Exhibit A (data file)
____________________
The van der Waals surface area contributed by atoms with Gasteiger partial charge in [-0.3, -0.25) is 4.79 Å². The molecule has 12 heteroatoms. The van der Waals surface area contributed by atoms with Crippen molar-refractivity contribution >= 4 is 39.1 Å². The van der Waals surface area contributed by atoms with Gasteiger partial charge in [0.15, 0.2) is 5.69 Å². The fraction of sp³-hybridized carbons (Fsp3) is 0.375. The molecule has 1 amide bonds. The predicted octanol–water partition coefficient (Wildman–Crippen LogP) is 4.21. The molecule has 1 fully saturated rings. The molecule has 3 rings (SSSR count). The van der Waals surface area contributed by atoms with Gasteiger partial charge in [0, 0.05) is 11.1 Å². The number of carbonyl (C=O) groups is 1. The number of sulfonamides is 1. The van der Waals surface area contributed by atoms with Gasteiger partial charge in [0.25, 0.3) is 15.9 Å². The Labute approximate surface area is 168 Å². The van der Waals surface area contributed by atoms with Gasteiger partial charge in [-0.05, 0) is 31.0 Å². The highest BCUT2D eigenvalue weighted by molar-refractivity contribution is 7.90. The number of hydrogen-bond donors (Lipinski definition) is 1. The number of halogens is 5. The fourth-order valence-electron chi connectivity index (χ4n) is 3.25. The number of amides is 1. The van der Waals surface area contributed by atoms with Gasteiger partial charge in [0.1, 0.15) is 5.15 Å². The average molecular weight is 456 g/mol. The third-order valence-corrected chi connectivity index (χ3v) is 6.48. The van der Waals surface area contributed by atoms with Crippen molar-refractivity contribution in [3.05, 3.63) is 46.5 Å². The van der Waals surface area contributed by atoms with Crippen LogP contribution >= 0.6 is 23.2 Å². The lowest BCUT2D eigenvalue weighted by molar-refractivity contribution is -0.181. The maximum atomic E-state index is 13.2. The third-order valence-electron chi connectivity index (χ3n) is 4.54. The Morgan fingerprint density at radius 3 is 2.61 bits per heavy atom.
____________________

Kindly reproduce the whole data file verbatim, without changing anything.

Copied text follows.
The van der Waals surface area contributed by atoms with Gasteiger partial charge in [-0.3, -0.25) is 4.79 Å². The molecule has 12 heteroatoms. The van der Waals surface area contributed by atoms with Crippen molar-refractivity contribution >= 4 is 39.1 Å². The van der Waals surface area contributed by atoms with Gasteiger partial charge in [0.15, 0.2) is 5.69 Å². The fraction of sp³-hybridized carbons (Fsp3) is 0.375. The molecule has 1 amide bonds. The predicted octanol–water partition coefficient (Wildman–Crippen LogP) is 4.21. The molecule has 1 fully saturated rings. The molecule has 3 rings (SSSR count). The van der Waals surface area contributed by atoms with Gasteiger partial charge in [0, 0.05) is 11.1 Å². The number of carbonyl (C=O) groups is 1. The number of sulfonamides is 1. The van der Waals surface area contributed by atoms with Gasteiger partial charge in [0.25, 0.3) is 15.9 Å². The Labute approximate surface area is 168 Å². The van der Waals surface area contributed by atoms with Gasteiger partial charge in [-0.05, 0) is 31.0 Å². The highest BCUT2D eigenvalue weighted by molar-refractivity contribution is 7.90. The number of hydrogen-bond donors (Lipinski definition) is 1. The number of halogens is 5. The fourth-order valence-electron chi connectivity index (χ4n) is 3.25. The number of amides is 1. The van der Waals surface area contributed by atoms with Gasteiger partial charge in [0.1, 0.15) is 5.15 Å². The average molecular weight is 456 g/mol. The third-order valence-corrected chi connectivity index (χ3v) is 6.48. The van der Waals surface area contributed by atoms with Crippen molar-refractivity contribution in [3.05, 3.63) is 46.5 Å². The van der Waals surface area contributed by atoms with Crippen LogP contribution >= 0.6 is 23.2 Å². The lowest BCUT2D eigenvalue weighted by molar-refractivity contribution is -0.181. The maximum atomic E-state index is 13.2. The third-order valence-electron chi connectivity index (χ3n) is 4.54. The Morgan fingerprint density at radius 3 is 2.61 bits per heavy atom.